Charles Kingsley, Alton Locke, Tailor and Poet: Ch. 10

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Chapter X: How Folks Turn Chartists

Those who read my story only for amusement, I advise to skip this chapter. Those, on the other hand, who really wish to ascertain what working men actually do suffer—to see whether their political discontent has not its roots, not merely in fanciful ambition, but in misery and slavery most real and agonizing—those in whose eyes the accounts of a system, or rather barbaric absence of all system, which involves starvation, nakedness, prostitution, and long imprisonment in dungeons worse than the cells of the Inquisition, will be invested with something at least of tragic interest, may, I hope, think it worth their while to learn how the clothes which they wear are made, and listen to a few occasional statistics, which, though they may seem to the wealthy mere lists of dull figures, are to the workmen symbols of terrible physical realities—of hunger, degradation, and despair. [Footnote: Facts still worse than those which Mr. Locke's story contains have been made public by the Morning Chronicle in a series of noble letters on "Labour and the Poor"; which we entreat all Christian people to "read, mark, learn, and inwardly digest." "That will be better for them," as Mahomet, in similar cases, used to say.]

Well: one day our employer died. He had been one of the old sort of fashionable West-end tailors in the fast decreasing honourable trade; keeping a modest shop, hardly to be distinguished from a dwelling-house, except by his name on the window blinds. He paid good prices for work, though not as good, of course, as he had given twenty years before, and prided himself upon having all his work done at home. His workrooms, as I have said, were no elysiums; but still, as good, alas! as those of three tailors out of four. He was proud, luxurious, foppish; but he was honest and kindly enough, and did many a generous thing by men who had been long in his employ. At all events, his journeymen could live on what he paid them.

But his son, succeeding to the business, determined, like Rehoboam of old, to go ahead with the times. Fired with the great spirit of the nineteenth century—at least with that one which is vulgarly considered its especial glory—he resolved to make haste to be rich. His father had made money very slowly of late; while dozens, who had begun business long after him, had now retired to luxurious ease and suburban villas. Why should he remain in the minority? Why should he not get rich as fast as he could? Why should he stick to the old, slow-going, honourable trade? Out of some four hundred and fifty West-end tailors, there were not one hundred left who were old-fashioned and stupid enough to go on keeping down their own profits by having all their work done at home and at first-hand. Ridiculous scruples! The government knew none such. Were not the army clothes, the post-office clothes, the policemen's clothes, furnished by contractors and sweaters, who hired the work at low prices, and let it out again to journeymen at still lower ones? Why should he pay his men two shillings where the government paid them one? Were there not cheap houses even at the West-end, which had saved several thousands a year merely by reducing their workmen's wages? And if the workmen chose to take lower wages, he was not bound actually to make them a present of more than they asked for? They would go to the cheapest market for anything they wanted, and so must he. Besides, wages had really been quite exorbitant. Half his men threw each of them as much money away in gin and beer yearly, as would pay two workmen at cheap house. Why was he to be robbing his family of comforts to pay for their extravagance? And charging his customers, too, unnecessarily high prices—it was really robbing the public!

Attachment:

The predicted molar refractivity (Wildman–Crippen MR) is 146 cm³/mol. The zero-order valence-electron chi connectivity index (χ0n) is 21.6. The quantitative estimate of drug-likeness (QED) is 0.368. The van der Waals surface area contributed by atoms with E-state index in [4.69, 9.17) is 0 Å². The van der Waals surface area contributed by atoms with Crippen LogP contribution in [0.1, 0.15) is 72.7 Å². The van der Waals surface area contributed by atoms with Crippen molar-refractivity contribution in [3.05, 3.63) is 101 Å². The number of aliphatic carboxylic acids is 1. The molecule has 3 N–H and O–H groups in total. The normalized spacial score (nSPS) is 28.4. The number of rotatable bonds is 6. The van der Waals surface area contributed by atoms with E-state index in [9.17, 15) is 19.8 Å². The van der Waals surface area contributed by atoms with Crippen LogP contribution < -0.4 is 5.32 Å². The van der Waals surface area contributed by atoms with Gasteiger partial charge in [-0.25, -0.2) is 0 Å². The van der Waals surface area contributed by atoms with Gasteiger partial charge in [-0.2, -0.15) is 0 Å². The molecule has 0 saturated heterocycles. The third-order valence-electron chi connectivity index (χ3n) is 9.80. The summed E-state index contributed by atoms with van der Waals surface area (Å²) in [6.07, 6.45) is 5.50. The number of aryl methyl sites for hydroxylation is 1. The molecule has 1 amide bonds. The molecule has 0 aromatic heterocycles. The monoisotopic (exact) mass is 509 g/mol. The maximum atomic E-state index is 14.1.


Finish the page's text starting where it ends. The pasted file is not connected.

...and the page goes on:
Such, I suppose, were some of the arguments which led to an official announcement, one Saturday night, that our young employer intended to enlarge his establishment, for the purpose of commencing business in the "show-trade"; and that, emulous of Messrs. Aaron, Levi, and the rest of that class, magnificent alterations were to take place in the premises, to make room for which our workrooms were to be demolished, and that for that reason—for of course it was only for that reason—all work would in future be given out, to be made up at the men's own homes.

Our employer's arguments, if they were such as I suppose, were reasonable enough according to the present code of commercial morality. But, strange to say, the auditory, insensible to the delight with which the public would view the splendid architectural improvements—with taste too grovelling to appreciate the glories of plate-glass shop-fronts and brass scroll work—too selfish to rejoice, for its own sake, in the beauty of arabesques and chandeliers, which, though they never might behold, the astonished public would—with souls too niggardly to leap for joy at the thought that gents would henceforth buy the registered guanaco vest, and the patent elastic omni-seasonum paletot half-a-crown cheaper than ever—or that needy noblemen would pay three-pound-ten instead of five pounds for their footmen's liveries—received the news, clod-hearted as they were, in sullen silence, and actually, when they got into the street, broke out into murmurs, perhaps into execrations.